Accra, Jan. 24, GNA - Five minority parties on Tuesday put aside their political and ideological differences to fight the ruling New Patriotic Party against the passage of the Representation of the People (Amendment) Bill.
The parties united in purpose described the Bill "as an elaborate and continuing scheme by the Government to subvert the democratic will of the people of Ghana.
"We as leaders of legitimate and registered political parties with a constitutional right to influence the democratic will of the nation, cannot allow the NPP government to destroy this country through electoral fraud as it intends," they said in a statement read by Dr Kwabena Adjei, Chairman of the National Democratic Congress (NDC).
The five parties - NDC, People's National Convention (PNC), National Reform Party (NRP), Great Consolidated Popular Party (GCPP) and EGLE Party stated this at a press conference organised to sensitise and educate the public about the dangers that the Bill would pose to the country's democratic development.
Dr Kwabena Adjei, NDC Chairman, Mr Danny Ofori-Atta, Chairman of EGLE Party, Mr Peter Kpordugbe, Chairman of NRP and Alhaji Ahmed Ramadan, Acting Chairman of the PNC.
The parties said: "We state publicly that we oppose the passage of this Bill. In the unlikely event that it is pushed through Parliament despite our opposition and warnings, we declare that we shall make its implementation impossible, using all constitutional and legitimate means available.
"If the NPP Government and Party decide to ignore our warnings, they alone shall be responsible for any chaos or instability that would follow from the passage of the this Bill."
Dr Adjei said the nation was going through dangerous times that called for vigilance from all well meaning Ghanaians to protect the 1992 Constitution and the infant democracy.
He said an analysis of the report submitted to Parliament by the Committee on Constitutional, Legal and Parliamentary Affairs in support of the passage of the Bill was grossly misleading and simply, did not stand up to scrutiny.
The bulk of the report, according to the Minority Parties, was devoted to strange recitation of highly selective and irrelevant facts about countries with Diaspora Voting Rights.
"Even on the face of it, the sparse information presented does not argue for Diaspora voting....The Committee tells us that out of the over 200 countries in the world only 57 allow their citizens abroad to vote during elections."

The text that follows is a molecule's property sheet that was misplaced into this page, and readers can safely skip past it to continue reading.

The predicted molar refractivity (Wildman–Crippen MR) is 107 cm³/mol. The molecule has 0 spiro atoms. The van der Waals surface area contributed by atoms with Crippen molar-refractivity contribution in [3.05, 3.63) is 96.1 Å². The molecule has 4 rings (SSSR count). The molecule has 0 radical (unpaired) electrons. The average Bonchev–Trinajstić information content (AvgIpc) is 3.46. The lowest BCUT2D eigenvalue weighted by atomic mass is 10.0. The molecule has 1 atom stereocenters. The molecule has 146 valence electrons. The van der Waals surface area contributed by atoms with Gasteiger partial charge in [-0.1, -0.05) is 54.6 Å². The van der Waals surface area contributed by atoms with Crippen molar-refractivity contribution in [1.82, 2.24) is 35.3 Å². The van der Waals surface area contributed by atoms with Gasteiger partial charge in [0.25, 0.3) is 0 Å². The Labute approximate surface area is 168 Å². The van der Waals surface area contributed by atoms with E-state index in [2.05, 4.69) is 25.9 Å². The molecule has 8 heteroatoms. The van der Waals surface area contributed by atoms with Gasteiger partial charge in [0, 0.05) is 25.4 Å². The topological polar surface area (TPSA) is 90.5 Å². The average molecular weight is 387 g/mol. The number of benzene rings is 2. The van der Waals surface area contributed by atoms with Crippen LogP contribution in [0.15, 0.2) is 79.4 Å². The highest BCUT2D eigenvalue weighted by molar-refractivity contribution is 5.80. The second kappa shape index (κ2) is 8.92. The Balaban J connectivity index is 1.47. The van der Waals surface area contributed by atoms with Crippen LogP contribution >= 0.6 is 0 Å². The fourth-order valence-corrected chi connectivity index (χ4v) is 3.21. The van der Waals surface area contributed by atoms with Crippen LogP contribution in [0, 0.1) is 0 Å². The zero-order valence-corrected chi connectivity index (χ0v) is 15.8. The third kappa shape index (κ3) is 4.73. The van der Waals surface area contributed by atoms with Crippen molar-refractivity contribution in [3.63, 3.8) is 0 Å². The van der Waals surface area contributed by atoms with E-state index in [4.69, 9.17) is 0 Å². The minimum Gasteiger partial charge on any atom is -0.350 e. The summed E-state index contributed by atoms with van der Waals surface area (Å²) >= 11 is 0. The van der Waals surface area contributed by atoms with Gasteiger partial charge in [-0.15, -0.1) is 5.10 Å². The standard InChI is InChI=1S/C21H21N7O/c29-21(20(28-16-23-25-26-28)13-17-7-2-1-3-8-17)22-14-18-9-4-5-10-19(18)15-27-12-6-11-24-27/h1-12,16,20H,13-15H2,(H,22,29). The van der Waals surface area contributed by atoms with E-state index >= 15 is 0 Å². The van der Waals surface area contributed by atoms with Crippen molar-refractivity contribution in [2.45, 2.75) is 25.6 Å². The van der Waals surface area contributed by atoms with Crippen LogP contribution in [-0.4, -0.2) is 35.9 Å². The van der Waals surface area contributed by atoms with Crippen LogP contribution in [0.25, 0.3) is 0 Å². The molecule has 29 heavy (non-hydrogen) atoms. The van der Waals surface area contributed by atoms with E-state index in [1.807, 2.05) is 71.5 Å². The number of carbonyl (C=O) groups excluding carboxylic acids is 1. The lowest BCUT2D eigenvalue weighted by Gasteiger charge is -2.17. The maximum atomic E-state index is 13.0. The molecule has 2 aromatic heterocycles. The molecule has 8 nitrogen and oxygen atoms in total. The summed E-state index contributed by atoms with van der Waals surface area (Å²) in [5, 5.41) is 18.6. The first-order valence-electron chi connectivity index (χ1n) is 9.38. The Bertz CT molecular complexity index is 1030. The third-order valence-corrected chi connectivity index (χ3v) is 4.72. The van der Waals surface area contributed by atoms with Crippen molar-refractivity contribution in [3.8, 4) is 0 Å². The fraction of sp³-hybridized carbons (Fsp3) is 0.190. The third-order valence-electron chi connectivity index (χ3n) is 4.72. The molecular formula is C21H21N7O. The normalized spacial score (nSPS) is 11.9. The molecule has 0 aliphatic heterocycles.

Dr Adjei said the logical conclusion from the report indicated that Diaspora voting was overwhelmingly unpopular yet the Government wanted to ignore the signals and pass the Bill to fulfil its grand design to perpetuate itself in government.
Dr Adjei reminded democratic stakeholders of the importance of maintaining the credibility of Ghana's electoral system, stating "the Bill, if enacted and implemented, would almost certainly undermine public confidence in the country's electoral system".
He maintained that the suggestion in the report to appoint Ghana's Mission abroad as electoral authorities was fraught with danger as most of the High Commissioners and Ambassadors were staunch party loyalists rather than civil servants.
He explained that most of the mission staff lacked both the expertise and the neutrality required to conduct contentious processes like elections, "and many Ghanaians would reject elections results declared by Ghana's High Commissioners or Ambassadors".
Dr Adjei renewed the appeal of the Minority Parties to the media, civil society organisations, organised labour, Members of Parliament, Electoral Commission, governance institutions and development partners to force the Government to withdraw the Bill.
Responding to questions from the media, Alhaji Ramadan, who chaired the press conference explained that the Minority was not against Ghanaians living abroad but on the contrary loved them.
"We are only against an obnoxious Bill intended to destroy the nation....
"If we allow this Bill to go through, you may not be able to come home, even if you should come, you will come and meet a country plunged into crisis as a result of elections...our Sub-Region has been a fertile ground for electoral disputes being settled on the battlefield. Let us save Ghana from going that path."
Among those present were leading member of the parties, including Professor John Evans Atta Mills, Former Vice President and NDC Presidential Candidate in 2000 and 2004 Elections, Mr Kenneth Dzirasah, MP and Former Second Deputy Speaker of Parliament, Mr Kyeretwei Opoku and Ms Emelia Arthur, General Secretary and Deputy General Secretary of the NRP and Gabriel Pwamang, General Secretary of PNC. Others were Mr Ofori-Atta, EGLE Chairman, a large contingent of minority Members of Parliament and a cross-section of party supporters. 24 Jan. 06